The Coast has a new conservation officer.
Murray Smith has moved from Prince George, where he worked as a conservation officer for 12 years, to take the position locally.
"I have 17 years of experience as a conservation officer," said Smith, who worked for five years in Maple Ridge before taking the position in Prince George.
He is happy to be on the Coast with his wife and two children, and he looks forward to tackling the Coast's unique conservation challenges.
"The Coast has a high population of black bears and I plan to do lots of work with black bears in urban areas," said Smith.
He hopes to create community bear-watch groups that would be responsible for monitoring bear attractants like garbage and ripe fruit trees, and then resolve any issues before a bear enters a neighbourhood.
"I think the challenge I see right away is that I'm only one person and I'm going to need public assistance," said Smith.
He plans to set up a fruit exchange on the Coast where volunteers pick ripe fruit when it's in season and coordinate delivery of the fruit to people or organizations like the Food Bank. Then, he says, the fruit would not be wasted and it wouldn't be lying around in local yards attracting bears.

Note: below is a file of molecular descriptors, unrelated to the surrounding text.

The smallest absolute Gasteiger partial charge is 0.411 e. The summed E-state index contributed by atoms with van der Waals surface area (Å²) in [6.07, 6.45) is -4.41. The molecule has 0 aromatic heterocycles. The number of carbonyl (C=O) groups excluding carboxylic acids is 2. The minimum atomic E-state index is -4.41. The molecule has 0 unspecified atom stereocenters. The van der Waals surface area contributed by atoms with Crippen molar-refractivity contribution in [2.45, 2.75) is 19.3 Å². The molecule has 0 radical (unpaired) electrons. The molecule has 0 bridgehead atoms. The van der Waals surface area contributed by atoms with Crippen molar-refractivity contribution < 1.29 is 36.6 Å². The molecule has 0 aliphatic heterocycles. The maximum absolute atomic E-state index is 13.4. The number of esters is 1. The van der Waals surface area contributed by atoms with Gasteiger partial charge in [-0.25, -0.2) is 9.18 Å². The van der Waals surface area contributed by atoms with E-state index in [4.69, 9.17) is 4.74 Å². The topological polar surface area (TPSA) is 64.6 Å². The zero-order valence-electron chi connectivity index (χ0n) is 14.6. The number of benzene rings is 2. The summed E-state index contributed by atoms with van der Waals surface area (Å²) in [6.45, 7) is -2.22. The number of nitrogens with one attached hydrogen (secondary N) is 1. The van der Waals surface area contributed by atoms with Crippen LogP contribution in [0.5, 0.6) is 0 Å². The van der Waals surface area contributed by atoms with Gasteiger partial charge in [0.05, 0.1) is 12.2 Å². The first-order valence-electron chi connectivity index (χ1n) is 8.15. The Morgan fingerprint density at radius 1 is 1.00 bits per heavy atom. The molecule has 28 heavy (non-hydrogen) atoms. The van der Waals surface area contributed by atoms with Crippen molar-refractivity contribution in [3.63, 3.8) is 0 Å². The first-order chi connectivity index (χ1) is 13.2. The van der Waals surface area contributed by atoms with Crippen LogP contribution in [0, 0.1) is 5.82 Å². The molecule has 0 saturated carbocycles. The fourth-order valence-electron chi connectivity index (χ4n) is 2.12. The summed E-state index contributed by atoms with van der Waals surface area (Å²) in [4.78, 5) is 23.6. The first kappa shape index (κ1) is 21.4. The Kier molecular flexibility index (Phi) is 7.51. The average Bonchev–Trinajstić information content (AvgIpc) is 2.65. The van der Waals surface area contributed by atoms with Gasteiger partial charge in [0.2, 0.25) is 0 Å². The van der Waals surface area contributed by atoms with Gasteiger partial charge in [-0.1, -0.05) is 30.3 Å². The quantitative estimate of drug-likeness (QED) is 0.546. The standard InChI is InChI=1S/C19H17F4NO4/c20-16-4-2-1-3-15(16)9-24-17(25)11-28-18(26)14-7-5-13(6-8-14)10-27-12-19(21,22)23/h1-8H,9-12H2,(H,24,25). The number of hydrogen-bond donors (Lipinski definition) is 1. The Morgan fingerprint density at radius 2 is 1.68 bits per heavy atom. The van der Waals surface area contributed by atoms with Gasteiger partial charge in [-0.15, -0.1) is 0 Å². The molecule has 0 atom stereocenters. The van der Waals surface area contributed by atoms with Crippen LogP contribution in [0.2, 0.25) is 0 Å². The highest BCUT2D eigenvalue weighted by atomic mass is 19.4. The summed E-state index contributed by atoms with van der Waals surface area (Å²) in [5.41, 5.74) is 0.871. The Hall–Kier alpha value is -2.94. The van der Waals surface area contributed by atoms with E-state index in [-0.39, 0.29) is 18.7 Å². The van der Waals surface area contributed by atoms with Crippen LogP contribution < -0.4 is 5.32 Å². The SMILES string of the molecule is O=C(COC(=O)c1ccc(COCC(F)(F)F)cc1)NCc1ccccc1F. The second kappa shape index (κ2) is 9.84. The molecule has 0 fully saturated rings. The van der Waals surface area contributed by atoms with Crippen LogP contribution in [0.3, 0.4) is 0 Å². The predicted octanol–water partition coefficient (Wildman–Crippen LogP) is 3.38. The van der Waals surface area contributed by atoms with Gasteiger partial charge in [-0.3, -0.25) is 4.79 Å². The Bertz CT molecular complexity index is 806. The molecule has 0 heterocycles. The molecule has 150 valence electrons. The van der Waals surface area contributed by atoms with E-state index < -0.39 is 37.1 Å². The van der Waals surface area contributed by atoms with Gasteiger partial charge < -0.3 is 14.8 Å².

Smith was involved with a similar exchange done regularly in Prince George.
He also said he wants to heighten bear awareness on the Coast and educate people about storing garbage properly and keeping yards clean of bear attractants.
"I guess there are three main things I want to get out there and that's to make sure garbage is stored in sheds, not just in garbage cans with a lid on them left on the deck. To clean up seeds left around bird feeders and to pick fruit from trees by the end of August," said Smith.
He says once a bear is in a community eating fruit, seeds and garbage, it becomes a "junk-food bear" and the only option to keep it away is to destroy it.
"Obviously I don't want to have to do that, but if you trap a bear and relocate it, it really has to be over a mountain range because they are very good at finding their way back, and we just don't have the funding to relocate bears anymore," said Smith.
That's why he hopes the community will be active in helping him eliminate bear attractants, and keep bears in the forests where they belong.
Within the last two months there have been dozens of bear sightings in Langdale, Gibsons, Roberts Creek, Davis Bay and Wilson Creek.
Smith says he is currently working on a number of calls the previous conservation officer was not able to resolve, and he also plans to look at issues with air quality and water pollution on the Coast.
If you have a conservation concern you would like Smith to address, you are directed to the 1-800-663-WILD number that now acts as the local dispatch for Smith.